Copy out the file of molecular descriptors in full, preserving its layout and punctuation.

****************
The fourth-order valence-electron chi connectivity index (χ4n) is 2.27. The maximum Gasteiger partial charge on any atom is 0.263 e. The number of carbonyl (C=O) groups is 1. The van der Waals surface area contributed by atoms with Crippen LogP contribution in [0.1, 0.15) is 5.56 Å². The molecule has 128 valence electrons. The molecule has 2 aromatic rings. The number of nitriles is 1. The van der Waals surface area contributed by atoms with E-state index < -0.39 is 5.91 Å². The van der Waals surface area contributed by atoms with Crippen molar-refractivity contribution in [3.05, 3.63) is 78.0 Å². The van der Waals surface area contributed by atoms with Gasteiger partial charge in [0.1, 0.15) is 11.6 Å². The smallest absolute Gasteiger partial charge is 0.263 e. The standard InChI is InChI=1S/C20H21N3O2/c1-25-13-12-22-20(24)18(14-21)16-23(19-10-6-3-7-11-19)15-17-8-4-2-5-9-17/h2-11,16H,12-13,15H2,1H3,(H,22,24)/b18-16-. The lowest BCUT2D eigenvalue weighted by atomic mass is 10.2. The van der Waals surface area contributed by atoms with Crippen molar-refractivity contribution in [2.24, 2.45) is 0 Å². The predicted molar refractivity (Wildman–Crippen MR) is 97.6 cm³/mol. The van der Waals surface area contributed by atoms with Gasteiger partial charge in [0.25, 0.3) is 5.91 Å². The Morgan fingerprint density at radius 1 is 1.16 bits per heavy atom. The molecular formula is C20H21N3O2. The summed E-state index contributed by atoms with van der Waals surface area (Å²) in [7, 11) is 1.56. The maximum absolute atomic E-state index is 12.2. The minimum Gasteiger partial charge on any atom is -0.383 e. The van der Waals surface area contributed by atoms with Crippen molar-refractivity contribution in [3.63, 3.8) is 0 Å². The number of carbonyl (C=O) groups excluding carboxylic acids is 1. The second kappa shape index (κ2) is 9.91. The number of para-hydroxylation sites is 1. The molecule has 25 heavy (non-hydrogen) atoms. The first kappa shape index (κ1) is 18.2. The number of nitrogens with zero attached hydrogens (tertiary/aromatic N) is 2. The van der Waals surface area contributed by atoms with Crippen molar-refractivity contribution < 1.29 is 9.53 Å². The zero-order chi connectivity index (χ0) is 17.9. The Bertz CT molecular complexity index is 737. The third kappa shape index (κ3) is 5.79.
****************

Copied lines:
The fourth-order valence-electron chi connectivity index (χ4n) is 2.27. The maximum Gasteiger partial charge on any atom is 0.263 e. The number of carbonyl (C=O) groups is 1. The van der Waals surface area contributed by atoms with Crippen LogP contribution in [0.1, 0.15) is 5.56 Å². The molecule has 128 valence electrons. The molecule has 2 aromatic rings. The number of nitriles is 1. The van der Waals surface area contributed by atoms with E-state index < -0.39 is 5.91 Å². The van der Waals surface area contributed by atoms with Crippen molar-refractivity contribution in [3.05, 3.63) is 78.0 Å². The van der Waals surface area contributed by atoms with Gasteiger partial charge in [0.1, 0.15) is 11.6 Å². The smallest absolute Gasteiger partial charge is 0.263 e. The standard InChI is InChI=1S/C20H21N3O2/c1-25-13-12-22-20(24)18(14-21)16-23(19-10-6-3-7-11-19)15-17-8-4-2-5-9-17/h2-11,16H,12-13,15H2,1H3,(H,22,24)/b18-16-. The lowest BCUT2D eigenvalue weighted by atomic mass is 10.2. The van der Waals surface area contributed by atoms with Crippen molar-refractivity contribution in [2.24, 2.45) is 0 Å². The predicted molar refractivity (Wildman–Crippen MR) is 97.6 cm³/mol. The van der Waals surface area contributed by atoms with Gasteiger partial charge in [0.25, 0.3) is 5.91 Å². The Morgan fingerprint density at radius 1 is 1.16 bits per heavy atom. The molecular formula is C20H21N3O2. The summed E-state index contributed by atoms with van der Waals surface area (Å²) in [7, 11) is 1.56. The maximum absolute atomic E-state index is 12.2. The minimum Gasteiger partial charge on any atom is -0.383 e. The van der Waals surface area contributed by atoms with Crippen molar-refractivity contribution in [3.63, 3.8) is 0 Å². The number of carbonyl (C=O) groups excluding carboxylic acids is 1. The second kappa shape index (κ2) is 9.91. The number of para-hydroxylation sites is 1. The molecule has 25 heavy (non-hydrogen) atoms. The first kappa shape index (κ1) is 18.2. The number of nitrogens with zero attached hydrogens (tertiary/aromatic N) is 2. The van der Waals surface area contributed by atoms with Crippen molar-refractivity contribution < 1.29 is 9.53 Å². The zero-order chi connectivity index (χ0) is 17.9. The Bertz CT molecular complexity index is 737. The third kappa shape index (κ3) is 5.79.